Swimming Deaths in Triathlon – Possible Causes

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Triathlete swim safety is a top priority in USAT sanctioned races.  Recent triathlon swimming fatalities do not seem to have a verifiable common cause
Triathlete swim safety is a top priority in USAT sanctioned multisport races. Recent triathlon swimming fatalities do not seem to have a verifiable common cause

Having discussed the triathlon swimming deaths with USAT CEO Rob Urbach, family of the athletes and read the accounts of these tragedies, there are several facts that perhaps point to a reason for these “unexplained fatalities.” The sport of Triathlon is very safe, as USAT sanctioned races have a number of rules in place to protect the athletes.

Yet this year there have been several deaths during the swimming portion of these multisport events. Several of the athletes were members of a relay team, experienced and fit swimmers, who expired at the beginning of the competition. In the face of the autopsies that did not reveal an outside cause of the racer’s demise, the triathlon world is left to ponder why and how.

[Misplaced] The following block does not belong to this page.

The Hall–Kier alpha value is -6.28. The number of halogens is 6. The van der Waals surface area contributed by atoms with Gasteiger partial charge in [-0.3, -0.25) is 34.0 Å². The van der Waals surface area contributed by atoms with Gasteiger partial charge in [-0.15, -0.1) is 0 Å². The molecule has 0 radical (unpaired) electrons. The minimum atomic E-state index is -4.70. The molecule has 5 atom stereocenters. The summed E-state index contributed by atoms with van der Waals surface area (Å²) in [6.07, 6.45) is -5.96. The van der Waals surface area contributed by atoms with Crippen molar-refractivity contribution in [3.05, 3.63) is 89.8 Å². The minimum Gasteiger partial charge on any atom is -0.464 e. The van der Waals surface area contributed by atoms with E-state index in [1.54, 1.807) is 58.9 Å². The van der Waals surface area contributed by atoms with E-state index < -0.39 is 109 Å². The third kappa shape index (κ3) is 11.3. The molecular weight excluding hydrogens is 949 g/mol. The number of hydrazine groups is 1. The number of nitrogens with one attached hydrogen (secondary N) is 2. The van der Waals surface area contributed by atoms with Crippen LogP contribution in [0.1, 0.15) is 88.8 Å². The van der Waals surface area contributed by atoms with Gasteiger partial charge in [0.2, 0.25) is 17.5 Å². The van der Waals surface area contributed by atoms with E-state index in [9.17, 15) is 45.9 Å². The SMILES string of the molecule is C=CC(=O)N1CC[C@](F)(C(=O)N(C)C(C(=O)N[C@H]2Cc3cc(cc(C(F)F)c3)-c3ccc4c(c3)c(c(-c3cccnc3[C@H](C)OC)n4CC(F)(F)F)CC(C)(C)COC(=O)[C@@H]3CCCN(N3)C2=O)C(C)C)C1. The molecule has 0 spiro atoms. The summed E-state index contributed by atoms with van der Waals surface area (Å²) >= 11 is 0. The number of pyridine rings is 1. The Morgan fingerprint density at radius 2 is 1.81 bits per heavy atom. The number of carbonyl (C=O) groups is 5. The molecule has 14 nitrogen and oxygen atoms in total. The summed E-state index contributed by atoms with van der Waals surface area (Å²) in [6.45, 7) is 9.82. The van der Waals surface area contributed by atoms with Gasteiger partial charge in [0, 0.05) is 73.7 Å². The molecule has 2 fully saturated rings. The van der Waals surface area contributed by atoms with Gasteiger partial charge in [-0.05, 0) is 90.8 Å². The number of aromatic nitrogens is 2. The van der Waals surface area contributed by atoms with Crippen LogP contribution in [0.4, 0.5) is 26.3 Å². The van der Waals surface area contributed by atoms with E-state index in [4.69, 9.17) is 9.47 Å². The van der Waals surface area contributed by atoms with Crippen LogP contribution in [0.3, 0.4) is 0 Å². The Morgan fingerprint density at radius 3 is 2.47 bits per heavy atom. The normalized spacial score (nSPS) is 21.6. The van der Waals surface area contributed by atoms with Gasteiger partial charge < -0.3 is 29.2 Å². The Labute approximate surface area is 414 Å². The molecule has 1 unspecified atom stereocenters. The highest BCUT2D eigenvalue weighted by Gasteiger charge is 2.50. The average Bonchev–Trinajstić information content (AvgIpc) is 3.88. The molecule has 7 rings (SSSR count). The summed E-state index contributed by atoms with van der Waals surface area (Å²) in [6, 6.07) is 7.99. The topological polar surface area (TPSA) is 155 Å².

Having studied exercise physiology and struggled with issues of medical causation here at the Landau Law Shop, I re-read the coverage concerning death in swimming competitions. We previously wrote about the death of elite swimmer Fran Crippen. News reports indicate that “those who trained with Crippen said he also used GU energy gel a replenishing liquid that contains high amounts of caffeine. The swimmer reportedly consumed 10 to 15 packs during a typical two-hour swim.” This got me to thinking. Perhaps significant pre-exercise caffeine, coupled with stress, anxiety and/or underlying cardio-pulmonary pathology could be the elusive explanation. In tomorrow’s post we will look further into this subject.

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